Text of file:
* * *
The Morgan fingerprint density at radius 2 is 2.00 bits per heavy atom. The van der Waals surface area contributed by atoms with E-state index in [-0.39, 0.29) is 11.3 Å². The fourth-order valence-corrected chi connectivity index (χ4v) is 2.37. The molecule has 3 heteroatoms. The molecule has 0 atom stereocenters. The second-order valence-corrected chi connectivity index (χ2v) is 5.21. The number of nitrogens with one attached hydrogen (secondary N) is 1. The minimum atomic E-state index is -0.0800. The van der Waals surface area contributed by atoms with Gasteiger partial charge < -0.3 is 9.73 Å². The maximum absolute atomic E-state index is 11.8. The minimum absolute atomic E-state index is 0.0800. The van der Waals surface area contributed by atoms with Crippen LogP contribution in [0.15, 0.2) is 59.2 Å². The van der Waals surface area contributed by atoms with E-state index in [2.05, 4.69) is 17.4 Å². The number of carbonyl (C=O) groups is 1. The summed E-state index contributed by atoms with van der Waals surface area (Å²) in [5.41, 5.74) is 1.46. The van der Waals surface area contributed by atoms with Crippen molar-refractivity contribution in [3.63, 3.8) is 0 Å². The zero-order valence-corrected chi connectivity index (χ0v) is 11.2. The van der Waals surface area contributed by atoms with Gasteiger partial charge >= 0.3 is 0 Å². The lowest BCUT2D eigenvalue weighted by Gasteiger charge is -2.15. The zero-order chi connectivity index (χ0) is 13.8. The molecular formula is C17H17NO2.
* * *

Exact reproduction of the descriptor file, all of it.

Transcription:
The Morgan fingerprint density at radius 2 is 2.00 bits per heavy atom. The van der Waals surface area contributed by atoms with E-state index in [-0.39, 0.29) is 11.3 Å². The fourth-order valence-corrected chi connectivity index (χ4v) is 2.37. The molecule has 3 heteroatoms. The molecule has 0 atom stereocenters. The second-order valence-corrected chi connectivity index (χ2v) is 5.21. The number of nitrogens with one attached hydrogen (secondary N) is 1. The minimum atomic E-state index is -0.0800. The van der Waals surface area contributed by atoms with Gasteiger partial charge < -0.3 is 9.73 Å². The maximum absolute atomic E-state index is 11.8. The minimum absolute atomic E-state index is 0.0800. The van der Waals surface area contributed by atoms with Crippen LogP contribution in [0.15, 0.2) is 59.2 Å². The van der Waals surface area contributed by atoms with E-state index in [2.05, 4.69) is 17.4 Å². The number of carbonyl (C=O) groups is 1. The summed E-state index contributed by atoms with van der Waals surface area (Å²) in [5.41, 5.74) is 1.46. The van der Waals surface area contributed by atoms with Crippen molar-refractivity contribution in [3.63, 3.8) is 0 Å². The zero-order valence-corrected chi connectivity index (χ0v) is 11.2. The van der Waals surface area contributed by atoms with Gasteiger partial charge >= 0.3 is 0 Å². The lowest BCUT2D eigenvalue weighted by Gasteiger charge is -2.15. The zero-order chi connectivity index (χ0) is 13.8. The molecular formula is C17H17NO2.